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A strange mix of strategy and city building game. Caesar puts You in role of a Roman province governor with many goals: build a province capital, fight the natives and, of course, try to get rich! It had such a success that a game giant Sierra simply had to purchase not only the license for the game, but the whole Impressions software company itself!
Caesar is another version of Sim City - well almost. The developers aren't the same as with Sim City but the general gameplay is in many ways similar to Sim City. You start the game by having a complete empty area. It's then your job to build up your own city and attempt to run it while you build it up. There are enough challenges including little food for your citizens and also foreign people attacking your city.
You can build many different buildings including barracks, arenas, houses, farms, towers and even an aqueduct. Of course you can't just build unlimited buildings, as you have to pay for every building, which is of course only logic to common people. While you can use a lot of time building all these things and placing roads and much more I feel something is missing in the game. Although it is the same in Sim City I don't feel the same is offered in Caesar so after the initial "building up" phase you gave very little to do which is causing the game to get boring.
Caesar does offer a great interface and it's very easy to learn and place the first buildings. The graphics are acceptable as well and you don't have any problems recognizing what building is what despite the somewhat small unit for each building so the graphics designers have done well here. Because of the nature of the game so sound is really included but it doesn't matter much either since it's clearly that it's the gameplay that has received most of the attention. Overall a well-done game but it quickly gets boring, as there aren't many different things to do in the game.
Try to think of Sim City set in the roman empire and you get the basic idea of this game. Build up your city from various parts and govern it. Unlike the peaceful (and sometimes boring) concept of Sim City you have to play different here as you have to be able to defend yourself against your neighbors. Nothing kills the joy of the proud roman mayor (you) faster than the message "barbarians enter your city" - too late, should have thought about some nice City Walls a bit earlier I'd say. Overall this one's become a classic and it's sure worth a try.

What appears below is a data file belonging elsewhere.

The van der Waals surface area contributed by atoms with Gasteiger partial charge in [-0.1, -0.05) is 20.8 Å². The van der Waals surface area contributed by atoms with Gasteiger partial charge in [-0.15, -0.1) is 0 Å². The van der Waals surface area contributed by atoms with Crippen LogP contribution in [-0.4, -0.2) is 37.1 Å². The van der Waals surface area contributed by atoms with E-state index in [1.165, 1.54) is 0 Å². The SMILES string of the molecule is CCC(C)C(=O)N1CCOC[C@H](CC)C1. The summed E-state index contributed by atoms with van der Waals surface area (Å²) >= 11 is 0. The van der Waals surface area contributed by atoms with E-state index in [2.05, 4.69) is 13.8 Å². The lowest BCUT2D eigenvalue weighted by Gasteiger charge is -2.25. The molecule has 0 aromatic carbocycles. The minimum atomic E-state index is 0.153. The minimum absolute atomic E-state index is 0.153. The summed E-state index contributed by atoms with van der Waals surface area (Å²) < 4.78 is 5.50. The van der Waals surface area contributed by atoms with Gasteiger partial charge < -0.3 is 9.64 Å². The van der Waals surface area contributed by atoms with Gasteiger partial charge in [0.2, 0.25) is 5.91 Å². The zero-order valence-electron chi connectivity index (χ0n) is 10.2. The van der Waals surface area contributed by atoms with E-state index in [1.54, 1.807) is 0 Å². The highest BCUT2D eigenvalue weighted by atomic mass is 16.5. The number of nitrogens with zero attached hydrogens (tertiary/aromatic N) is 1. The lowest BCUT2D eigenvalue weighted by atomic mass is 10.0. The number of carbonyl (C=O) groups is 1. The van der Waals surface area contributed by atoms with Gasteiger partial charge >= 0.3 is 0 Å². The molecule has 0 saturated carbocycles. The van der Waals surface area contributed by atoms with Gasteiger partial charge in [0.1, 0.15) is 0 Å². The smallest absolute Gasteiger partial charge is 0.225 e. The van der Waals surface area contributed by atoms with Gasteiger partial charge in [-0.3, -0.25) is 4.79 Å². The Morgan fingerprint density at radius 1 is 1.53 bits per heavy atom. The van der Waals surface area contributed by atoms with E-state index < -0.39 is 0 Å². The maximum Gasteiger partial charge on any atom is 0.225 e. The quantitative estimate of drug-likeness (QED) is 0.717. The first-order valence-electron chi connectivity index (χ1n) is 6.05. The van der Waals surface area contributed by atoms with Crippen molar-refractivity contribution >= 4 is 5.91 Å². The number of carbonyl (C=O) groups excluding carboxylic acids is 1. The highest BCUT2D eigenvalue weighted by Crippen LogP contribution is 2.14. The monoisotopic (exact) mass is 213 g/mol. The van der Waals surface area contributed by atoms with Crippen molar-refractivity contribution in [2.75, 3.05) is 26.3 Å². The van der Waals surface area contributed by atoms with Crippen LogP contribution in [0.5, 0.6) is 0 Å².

After years of false starts and misdirected attention with its flawed "Micro Miniatures" series, Impressions finally found their true calling in Caesar, a great city and empire management game that can aptly be labeled Sim City in Rome.
You will begin as a low ranking Roman bureaucrat, and must work your way up towards the final goal of --what else-- the Emperor's throne. You will be given control of a pristine Roman province, which you must develop into a thriving metropolis to gain promotion to other provinces that are progressively larger and more difficult to rule. Promotion requirements for each province encompass military might (i.e. successful defense of the province against enemy attacks), as well as economic and social goals (e.g. population happiness and health).
What makes Caesar a lot of fun to play is its tongue-in-cheek inclusion of Roman culture and mythos. You can hope for divine favor buy building temples, and build the coliseums to please the people. Historical elements also strike a good balance between playability and realism: you need to build baths for health-conscious populace, foster industrial growth by trading with neighboring provinces and encourage industries with natural advantages (e.g. wine in Southern Italy). In a novel twist to typical wargame design, the game can even be interlocked with Impressions' Cohort II to give you greater control over tactical battles. Caesar is the game that finally puts Impressions' name on the map of quality strategy game companies to watch for, although it was still quite underrated in its days due to poor distribution and lack of fanfare. Best of all, Impressions has decided to give away the game for free, to cheers of all fans, although unfortunately the manual isn't up for download (you can get it here, however).
You start off as the Governor of a province of the Roman Empire and your ultimate goal is to become Caesar! To rise to this, you need to build cities, trade with neighbouring provinces, protect your province from your enemies and conduct a number of other interesting tasks.
In the game you have advisors to help you out along the way and your success is monitored in four different areas, Peace, Culture, Prosperity and Empire. If you are good enough you will become Caesar and rule the whole of the Roman Empire.
Overall this is a great strategy and empire building game and is a must for any fan of the genre. But even if you're not a 'fan' as such I would still recommend you give it a try.
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